Simaudio Moon Evolution 860A power amplifier

In the May 2015 issue, I fairly raved about Simaudio's Moon Evolution 740P line-stage preamplifier, and now here I am confronting its Moon Evolution 860A power amp. The two are companion models of sorts, with prices of $9500 for the 740P, $15,000 for the 860A—and for much of the time I spent listening to the 740P it was hooked up to the 860A, so some of the descriptions of sound in this review will seem familiar. The two components are both products of the same design shop—Simaudio, Ltd., of Quebec, which has been a prominent brand in high-end audio for 35 years—and are often marketed as a pair, so it should be no surprise if they have a common sound. However, I did try the 740P with other power amps and the 860A with other preamps, to the point where I could make some distinctions between the two, parsing which component contributed what to their sound together. It turned out there were differences in shade and emphasis, if not so much in color or character.

The Description and Design
The Moon Evolution 860A is a solid-state amplifier with a dual-mono design and balanced differential circuitry. It pumps 200Wpc into 8 ohms or 400Wpc into 4 ohms, running in class-A up to 5W, then in class-A/B for the rest. The output stages are powered by 12 bipolar transistors per channel, each matched to extremely high standards, resulting in a wide bandwidth, minuscule distortion, and a low noise floor (or so claims the owner's manual). Circuits are DC-coupled, reducing phase shift and deepening the bass response. Two custom-built, 500VA toroidal transformers, made of high-quality, slow-rolled Japanese steel, are tightly regulated so that, as the demand for current swells, the supply of voltage dips by no more than 3%, allowing—again, according to the owner's manual—"effortless" dynamic peaks through the most complex musical passages. The output section's high damping factor (specified as 800 for frequencies below 400Hz) "ensures an excellent 'grip' on woofer cone motions." Signal paths are shortened and impedance lowered through use of a four-layer circuit board—two layers for each audio signal, one for the ground, one for the power supply—etched with copper tracings.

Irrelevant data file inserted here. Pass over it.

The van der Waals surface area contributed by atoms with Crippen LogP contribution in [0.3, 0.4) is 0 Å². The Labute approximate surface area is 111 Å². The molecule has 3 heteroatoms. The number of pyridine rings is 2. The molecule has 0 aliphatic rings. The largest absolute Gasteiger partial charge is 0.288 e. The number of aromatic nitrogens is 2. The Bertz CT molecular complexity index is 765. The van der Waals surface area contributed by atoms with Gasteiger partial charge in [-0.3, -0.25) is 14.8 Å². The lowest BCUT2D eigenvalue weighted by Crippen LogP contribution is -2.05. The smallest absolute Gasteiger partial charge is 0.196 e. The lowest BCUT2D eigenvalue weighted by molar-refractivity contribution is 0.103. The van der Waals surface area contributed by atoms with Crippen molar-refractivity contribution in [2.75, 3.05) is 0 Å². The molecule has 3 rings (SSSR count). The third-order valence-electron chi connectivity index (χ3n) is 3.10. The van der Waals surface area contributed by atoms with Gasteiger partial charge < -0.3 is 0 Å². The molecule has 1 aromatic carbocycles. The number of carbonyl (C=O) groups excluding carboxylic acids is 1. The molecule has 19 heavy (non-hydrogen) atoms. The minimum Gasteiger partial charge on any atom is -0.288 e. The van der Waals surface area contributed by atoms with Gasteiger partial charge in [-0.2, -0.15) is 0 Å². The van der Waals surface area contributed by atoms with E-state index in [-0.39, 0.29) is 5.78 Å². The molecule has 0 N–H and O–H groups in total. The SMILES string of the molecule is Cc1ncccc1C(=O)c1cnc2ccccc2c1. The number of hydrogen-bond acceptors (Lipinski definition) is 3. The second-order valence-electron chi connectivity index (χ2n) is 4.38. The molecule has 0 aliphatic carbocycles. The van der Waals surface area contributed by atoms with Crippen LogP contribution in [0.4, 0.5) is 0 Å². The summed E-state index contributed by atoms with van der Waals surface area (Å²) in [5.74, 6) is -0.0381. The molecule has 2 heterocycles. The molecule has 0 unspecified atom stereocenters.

Simaudio's Zero Global Feedback, a standard feature in all of its amps since 1998, is claimed to lead to "more accurate" musical tones, "elimination" of phase errors, and improved dynamic range. The 860A also uses Simaudio's proprietary Lynx Circuitry (introduced in 2005), which efficiently distributes power to each active device in the amplification circuit, resulting in greater speed and dynamics.